USFL Kicks Off Today, But Old Owners Successfully Defend Their Trademark Position
Via Christian Petersen/Getty Images. Pictured: USFL coach Kevin Sumlin
This Saturday night, a league with the old USFL name, the old USFL team names and the old USFL logos will kick off.
There’s just one problem.
The USFL name, team names and logos that they are using don’t actually belong to them.
That’s according to a federal judge in California who was asked by members of the old USFL guard (as plaintiffs they are called the Real USFL) to stop the league, with Fox and NBC as investors, from starting.
In the ruling issued late Thursday, the judge didn’t want to stop the league from kicking off but did say that the old USFL had a case to deny the new USFL of filing for trademarks that replicate the old, now dead, trademarks of the old USFL because there was likelihood of confusion between the old and the new.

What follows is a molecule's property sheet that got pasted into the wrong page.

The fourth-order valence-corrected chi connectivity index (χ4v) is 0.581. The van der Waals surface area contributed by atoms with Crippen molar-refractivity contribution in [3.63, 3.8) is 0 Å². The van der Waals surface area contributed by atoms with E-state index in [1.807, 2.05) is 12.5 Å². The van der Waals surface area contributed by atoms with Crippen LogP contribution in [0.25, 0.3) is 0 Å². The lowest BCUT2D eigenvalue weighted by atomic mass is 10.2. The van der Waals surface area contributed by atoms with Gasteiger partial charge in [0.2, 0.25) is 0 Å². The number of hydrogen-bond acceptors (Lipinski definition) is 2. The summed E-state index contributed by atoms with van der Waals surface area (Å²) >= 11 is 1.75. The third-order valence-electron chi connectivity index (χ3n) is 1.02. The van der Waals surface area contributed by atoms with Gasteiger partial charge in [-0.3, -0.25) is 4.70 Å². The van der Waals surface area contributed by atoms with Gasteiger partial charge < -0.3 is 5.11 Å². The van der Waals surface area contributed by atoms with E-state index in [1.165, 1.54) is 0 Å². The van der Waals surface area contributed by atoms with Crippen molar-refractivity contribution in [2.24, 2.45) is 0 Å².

Not only is the league using the exact same league names as the old USFL, but it has expressly marketed that it is bringing the old USFL back, despite not technically having any connections to the past.
The old USFL owners didn’t maintain their trademarks but did do some licensing of the marks for apparel. The current USFL owners filed for trademarks, but most of them are still currently pending.
“When the teams take the field, they will be using names, jerseys and helmets that have now been established as marks owned by the old ownership group,” said Nick Matich, who represents the plaintiffs.
U.S. District Judge John F. Walter said that the old USFL owners are entitled to compensation, but because the plaintiffs filed their case so late in the game, he couldn’t in good conscience hold up the league, partly because “the defendants have undoubtedly generated more goodwill for the USFL since announcing the launch of the New League eight months ago than Plaintiff’s members have accomplished in the past forty years.”
The old USFL lasted for three seasons from 1983-1985. They won their antitrust case against the NFL, but only won $1. The league, known for taking talent like Herschel Walker, Doug Flutie, Jim Kelly and Steve Young from the NFL, then shuttered.